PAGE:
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def f():
    lst = ['a', 'b', 'c']
    return lst[1:]

why is f().append('a') is None == True even though f().__class__ is <type 'list'> and f() == ['b', 'c']

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1  
Evaluate this: [].append('a') –  Steven Rumbalski May 13 '11 at 18:58

4 Answers 4

up vote 10 down vote accepted

Because append() returns None and not the list object. Use

l = f()
l.append('a')
...
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4  
+1: This requires a #StdPython_2 kind of answer. Methods which mutate an object (almost) never return a value. pop() is the notable exception. –  S.Lott May 13 '11 at 18:57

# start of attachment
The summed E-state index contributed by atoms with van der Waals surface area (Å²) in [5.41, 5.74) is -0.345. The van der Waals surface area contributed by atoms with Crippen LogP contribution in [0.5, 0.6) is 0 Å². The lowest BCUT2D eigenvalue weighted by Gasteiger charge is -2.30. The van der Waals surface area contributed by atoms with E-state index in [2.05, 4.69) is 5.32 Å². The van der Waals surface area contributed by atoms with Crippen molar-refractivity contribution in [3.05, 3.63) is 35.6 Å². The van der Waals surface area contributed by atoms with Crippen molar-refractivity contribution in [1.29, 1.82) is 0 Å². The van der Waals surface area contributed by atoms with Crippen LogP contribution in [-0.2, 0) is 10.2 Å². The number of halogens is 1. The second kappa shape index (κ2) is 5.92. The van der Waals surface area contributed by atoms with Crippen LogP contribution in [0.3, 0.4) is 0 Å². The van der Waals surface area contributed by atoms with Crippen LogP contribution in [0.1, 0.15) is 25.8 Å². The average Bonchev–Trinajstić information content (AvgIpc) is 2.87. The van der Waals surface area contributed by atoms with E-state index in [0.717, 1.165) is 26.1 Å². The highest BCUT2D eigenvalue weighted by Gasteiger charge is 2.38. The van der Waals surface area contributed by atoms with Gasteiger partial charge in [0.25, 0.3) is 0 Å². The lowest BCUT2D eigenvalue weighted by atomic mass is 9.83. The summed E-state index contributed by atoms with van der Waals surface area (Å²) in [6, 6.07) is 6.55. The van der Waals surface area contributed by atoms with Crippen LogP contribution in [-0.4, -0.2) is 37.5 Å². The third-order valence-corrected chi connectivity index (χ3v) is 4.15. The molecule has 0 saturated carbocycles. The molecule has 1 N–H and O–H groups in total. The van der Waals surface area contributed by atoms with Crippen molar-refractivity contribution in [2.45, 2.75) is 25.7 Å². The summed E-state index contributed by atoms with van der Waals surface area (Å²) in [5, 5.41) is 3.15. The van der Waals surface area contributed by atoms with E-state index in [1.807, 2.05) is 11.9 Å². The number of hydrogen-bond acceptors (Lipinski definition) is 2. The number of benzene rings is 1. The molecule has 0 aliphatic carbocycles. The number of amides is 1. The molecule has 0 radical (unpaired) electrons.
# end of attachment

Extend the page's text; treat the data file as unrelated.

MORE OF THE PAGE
Because append() modifies the list, but does not return it.

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Try this:

f()+['a']

Hope this helps

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In this context it's always good to be fully aware of the difference between expressions and commands. There are basically two ways to append a value x to a list l

  1. Using a command: l.append(x). Usually a command doesn't return any value; it performs some kind of side-effect.
  2. Using an expression, namely l+[x] which stands for a value and does nothing. I.e. you assign l=l+[x]
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